Thieves in Time
|Title:||Thieves in Time|
|Publisher:||Arvilla Trading Co.|
|Author(s):||MacBeth Smith and Ophelia Jones|
|Medium:||print zine, fanfic|
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Summaries and DescriptionsFrom an ad in GAZ:
When a six-year old Vila saves a six-year old Avon from kidnappers, he sets off a chain of events that leads the two through an early friendship/love affair and into space. After Gauda Prime, the two head for a planet where their love is accepted, founding a merchant dynasty that reaches across the stars. Yes, Blake, Cally, Jenna and Blake's clone play major roles.
From a flyer:
Attention Avon/Vila Fans! Thieves in Time has it all! Mystery...romance...comedy...adventure...violence... If that isn't enough, how about a couple of cute six-year-olds named Avon and Vila meeting for the first time...Avon time traveling to the Liberator as a fourteen year old!"...
"Do we have your attention now? But wait, there's more!
THIEVES IN TIME answers these questions (and more!):
Why is Servalan's hair so short?
Where did Vila learn his trade?
How did Tynus get into the picture?
How did Avon meet an eighteen-year-old Blake?
How did Vila end up on the London?
Why did Blake save Avon from a violent encounter on the London? Did Blake really love Avon?
Who rescued Avon and Vila after Gauda Prime? Is Avon telepathic?
How does Vila get Avon into a kilt?
Avon has a daughter?
Vila has a son?
What happens when Servalan shows up 20 years later?INQUIRING MINDS WANT TO KNOW!!! DO YOU?"
From the Author's Notes
"One evening, as my writing partner and I were playing yet another game of "WHAT IF," it suddenly occurred to me... Oh my God, we've created a fanzine!
Having been in various fandoms for more years than I want to think about, starting with TREK, SW, and the discovery of B7, I understood. With stories in various fanzines (under other names, of course), I knew what would happen and I warned her. She didn't believe me (heh heh).
Then, said writing partner acquire a pair of fanzines at a local CON (said zines being of the SLASH variety) and said writing partner jumped in with both feet, hands and every other body part she could fit. The rest, as they say, is history. You now hold history in your hands. ENJOY!"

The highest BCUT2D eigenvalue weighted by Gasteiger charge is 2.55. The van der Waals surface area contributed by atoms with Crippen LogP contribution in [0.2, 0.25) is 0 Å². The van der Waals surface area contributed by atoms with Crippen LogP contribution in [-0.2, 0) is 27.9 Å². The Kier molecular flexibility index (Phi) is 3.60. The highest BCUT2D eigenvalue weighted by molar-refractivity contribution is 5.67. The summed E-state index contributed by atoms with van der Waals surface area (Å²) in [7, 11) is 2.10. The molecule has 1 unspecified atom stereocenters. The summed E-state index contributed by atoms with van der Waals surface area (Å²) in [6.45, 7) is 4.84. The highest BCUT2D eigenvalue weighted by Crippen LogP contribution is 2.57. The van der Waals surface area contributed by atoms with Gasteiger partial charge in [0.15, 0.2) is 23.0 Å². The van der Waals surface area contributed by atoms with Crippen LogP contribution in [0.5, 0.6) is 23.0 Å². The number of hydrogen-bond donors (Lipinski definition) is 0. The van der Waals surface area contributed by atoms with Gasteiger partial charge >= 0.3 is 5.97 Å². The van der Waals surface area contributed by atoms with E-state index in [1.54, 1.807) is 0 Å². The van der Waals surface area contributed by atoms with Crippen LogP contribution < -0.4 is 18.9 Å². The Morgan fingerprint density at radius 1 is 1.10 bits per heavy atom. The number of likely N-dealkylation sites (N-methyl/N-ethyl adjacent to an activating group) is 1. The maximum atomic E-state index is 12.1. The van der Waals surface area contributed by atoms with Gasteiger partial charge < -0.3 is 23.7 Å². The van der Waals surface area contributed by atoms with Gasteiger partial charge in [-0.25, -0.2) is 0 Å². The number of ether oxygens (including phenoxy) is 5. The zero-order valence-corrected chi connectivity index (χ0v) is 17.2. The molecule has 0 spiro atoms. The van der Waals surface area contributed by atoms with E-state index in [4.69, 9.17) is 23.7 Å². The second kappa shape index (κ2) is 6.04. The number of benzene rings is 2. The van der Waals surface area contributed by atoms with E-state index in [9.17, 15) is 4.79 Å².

"The moral of this story, if there really needs to be one, is be careful what you buy. If you can't be careful, then at least be brief in your writing. If you can't be brief, at least have fun -- and we have! We hope you will too. Please let us know what you think of our creation....
... Thanks to our husbands who, though not understanding the attraction we had for Blake's Seven and slash, supported us anyhow, even when we decamped for Blakeland without leaving a forwarding address for the dirty dishes and the laundry to be mailed to!"
- Glimpse Into the Past (1)
- Unsafe at Any Speed (6)
- Unchained Melody (28)
- Freedom's Chains (43)
- Encounter With Violence (59)
- Safe (63)
- .... Ever I Saw Your Face (69)
- Boy's Night Out (73)
- As My Lord Wishes (76)
- Foreshadow (81)
- Final Orbit (82)
- Cry in the Darkness (85)
- Out of the Darkness (94)
- Housewarming (111)
- Avon's Little Girl (127)
- Treasures (132)
- Paid in Full (144)
- Mirrors, poem (144)
- Reflections by Firelight (158)
- Can You Still Hear the Silence? (162)
- Foundling (163)
- Into the Light (166)
Reactions and Reviews
And now, THE VERY WORST ZINE I HAVE EVER ENCOUNTERED (I'm not going to mention Southern Comfort 7.5, the long Avon/Tarrant story in which put me off Tarrant (a character I like) for a good three weeks after I read it): THIEVES IN TIME, published by Avilla Press. An A/V slash novel that follows our heroes (and their numerous offspring) to the ends of their lives, and includes a wedding scene with Cally playing a Roberta Flack song (the lyrics to which are all included, a fanfic device I find particularly irritating, especially when I hate the song--writers should be able to get create atmosphere and generate emotion without having to lean on a popular song, or poem, written by somebody else; a tastefully chosen epigraph that comments on the story is different, but stuffing in a song or poem in order to tell the reader what the emotional timbre of the scene is, is puerile; and it's even worse when one of the *characters* is supposed to be reading or singing or thinking about this "ancient song from Earth", unless the writer has tongue firmly in somebody's cheek). THIEVES IN TIME had me laughing myself silly in between bouts of goggling with disbelief at the ever-more-amazing cliches that the writers (whose names I have forgotten) came up with.